He should also be leaving because the government hasn’t bothered to devise ways of weeding out unfounded, frivolous or malicious attempts to prosecute veterans, but has instead opted to offer (potentially) amnesty to criminals.

But nobody can say his views weren’t known. He offered to resign from Theresa May’s government in 2019 over the same issue. So it is perhaps unsurprising that he has now left Boris Johnson’s government after it refused to pay attention to his concerns about the same issue.

Of course, we don’t know the exact circumstances yet. First we were told Mercer was on the point of resigning, then we were told he had been sacked, then that he had actually resigned, and then in his resignation letter he said he had been “relieved” of his responsibilities.

Still, this is another departure over government policy, following that of Samuel Kasumu – who actually quit after Boris Johnson’s cronies rewrote a report on institutional racism in order to pretend that it no longer exists in the UK.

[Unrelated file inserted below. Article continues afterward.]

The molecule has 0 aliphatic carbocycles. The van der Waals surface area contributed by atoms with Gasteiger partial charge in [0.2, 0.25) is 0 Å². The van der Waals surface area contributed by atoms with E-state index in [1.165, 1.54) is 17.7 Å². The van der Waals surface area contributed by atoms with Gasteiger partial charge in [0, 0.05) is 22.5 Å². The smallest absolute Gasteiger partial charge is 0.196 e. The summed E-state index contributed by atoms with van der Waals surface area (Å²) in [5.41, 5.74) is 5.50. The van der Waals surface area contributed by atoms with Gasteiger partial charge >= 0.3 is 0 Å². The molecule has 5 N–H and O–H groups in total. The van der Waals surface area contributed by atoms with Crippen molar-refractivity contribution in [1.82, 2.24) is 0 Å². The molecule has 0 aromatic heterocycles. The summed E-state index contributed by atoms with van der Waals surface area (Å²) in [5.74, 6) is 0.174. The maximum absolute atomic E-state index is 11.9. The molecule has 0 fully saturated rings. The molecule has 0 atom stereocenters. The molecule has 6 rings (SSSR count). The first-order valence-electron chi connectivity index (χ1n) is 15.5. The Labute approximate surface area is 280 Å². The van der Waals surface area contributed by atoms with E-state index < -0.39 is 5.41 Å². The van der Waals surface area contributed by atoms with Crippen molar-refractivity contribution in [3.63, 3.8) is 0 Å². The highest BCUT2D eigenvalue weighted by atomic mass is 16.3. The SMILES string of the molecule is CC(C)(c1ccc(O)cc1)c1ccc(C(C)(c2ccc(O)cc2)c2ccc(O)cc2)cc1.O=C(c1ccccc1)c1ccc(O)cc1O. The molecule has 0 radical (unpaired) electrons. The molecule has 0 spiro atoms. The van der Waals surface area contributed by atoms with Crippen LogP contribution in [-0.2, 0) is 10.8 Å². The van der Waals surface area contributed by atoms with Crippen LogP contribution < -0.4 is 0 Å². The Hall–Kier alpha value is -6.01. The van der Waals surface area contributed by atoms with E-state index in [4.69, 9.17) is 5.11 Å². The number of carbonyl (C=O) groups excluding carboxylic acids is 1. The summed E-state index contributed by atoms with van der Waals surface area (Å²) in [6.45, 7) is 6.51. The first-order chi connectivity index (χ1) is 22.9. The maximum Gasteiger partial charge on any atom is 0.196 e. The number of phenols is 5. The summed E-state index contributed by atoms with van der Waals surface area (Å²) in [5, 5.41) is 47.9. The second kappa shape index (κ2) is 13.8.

We may conclude that the Johnson government is highly prejudiced. Not only is it deeply racist, but it also discriminates against forces personnel depending on where they served.

That’s not a good look for a government that desperately wants to appear friendly to those in the services after years of scandal over veterans who were left homeless after their discharge.

Mercer himself won’t be short of cash after losing this job – if he’s still got his £85,000-a-year job as ‘non-executive director’ of a cyber-security firm.